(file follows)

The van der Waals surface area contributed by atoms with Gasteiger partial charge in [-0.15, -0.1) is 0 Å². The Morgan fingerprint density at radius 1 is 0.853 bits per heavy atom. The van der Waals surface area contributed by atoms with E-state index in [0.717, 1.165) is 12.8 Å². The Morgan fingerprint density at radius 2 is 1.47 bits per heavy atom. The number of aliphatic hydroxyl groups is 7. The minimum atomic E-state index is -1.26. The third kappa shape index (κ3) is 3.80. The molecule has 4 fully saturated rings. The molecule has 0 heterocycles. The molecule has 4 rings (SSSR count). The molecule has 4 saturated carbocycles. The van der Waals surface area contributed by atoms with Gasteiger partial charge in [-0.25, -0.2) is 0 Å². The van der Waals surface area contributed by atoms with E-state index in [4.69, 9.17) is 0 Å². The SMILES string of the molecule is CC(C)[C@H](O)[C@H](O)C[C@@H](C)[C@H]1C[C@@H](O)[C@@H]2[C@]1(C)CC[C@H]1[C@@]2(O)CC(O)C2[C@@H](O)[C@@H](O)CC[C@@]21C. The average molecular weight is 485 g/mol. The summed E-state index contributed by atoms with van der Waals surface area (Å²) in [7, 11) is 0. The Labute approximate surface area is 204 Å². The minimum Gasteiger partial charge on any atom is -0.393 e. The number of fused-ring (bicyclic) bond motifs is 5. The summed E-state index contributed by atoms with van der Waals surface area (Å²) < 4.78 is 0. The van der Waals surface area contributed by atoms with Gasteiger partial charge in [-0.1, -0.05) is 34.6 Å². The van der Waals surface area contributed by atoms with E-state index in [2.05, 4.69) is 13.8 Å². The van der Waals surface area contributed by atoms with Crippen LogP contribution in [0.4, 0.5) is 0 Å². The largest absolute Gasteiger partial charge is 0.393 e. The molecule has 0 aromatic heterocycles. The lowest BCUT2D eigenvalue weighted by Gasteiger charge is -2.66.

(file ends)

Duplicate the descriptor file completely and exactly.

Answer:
The van der Waals surface area contributed by atoms with Gasteiger partial charge in [-0.15, -0.1) is 0 Å². The Morgan fingerprint density at radius 1 is 0.853 bits per heavy atom. The van der Waals surface area contributed by atoms with E-state index in [0.717, 1.165) is 12.8 Å². The Morgan fingerprint density at radius 2 is 1.47 bits per heavy atom. The number of aliphatic hydroxyl groups is 7. The minimum atomic E-state index is -1.26. The third kappa shape index (κ3) is 3.80. The molecule has 4 fully saturated rings. The molecule has 0 heterocycles. The molecule has 4 rings (SSSR count). The molecule has 4 saturated carbocycles. The van der Waals surface area contributed by atoms with Gasteiger partial charge in [-0.25, -0.2) is 0 Å². The van der Waals surface area contributed by atoms with E-state index in [4.69, 9.17) is 0 Å². The SMILES string of the molecule is CC(C)[C@H](O)[C@H](O)C[C@@H](C)[C@H]1C[C@@H](O)[C@@H]2[C@]1(C)CC[C@H]1[C@@]2(O)CC(O)C2[C@@H](O)[C@@H](O)CC[C@@]21C. The average molecular weight is 485 g/mol. The summed E-state index contributed by atoms with van der Waals surface area (Å²) in [7, 11) is 0. The Labute approximate surface area is 204 Å². The minimum Gasteiger partial charge on any atom is -0.393 e. The number of fused-ring (bicyclic) bond motifs is 5. The summed E-state index contributed by atoms with van der Waals surface area (Å²) < 4.78 is 0. The van der Waals surface area contributed by atoms with Gasteiger partial charge in [-0.1, -0.05) is 34.6 Å². The van der Waals surface area contributed by atoms with E-state index in [2.05, 4.69) is 13.8 Å². The van der Waals surface area contributed by atoms with Crippen LogP contribution in [0.4, 0.5) is 0 Å². The largest absolute Gasteiger partial charge is 0.393 e. The molecule has 0 aromatic heterocycles. The lowest BCUT2D eigenvalue weighted by Gasteiger charge is -2.66.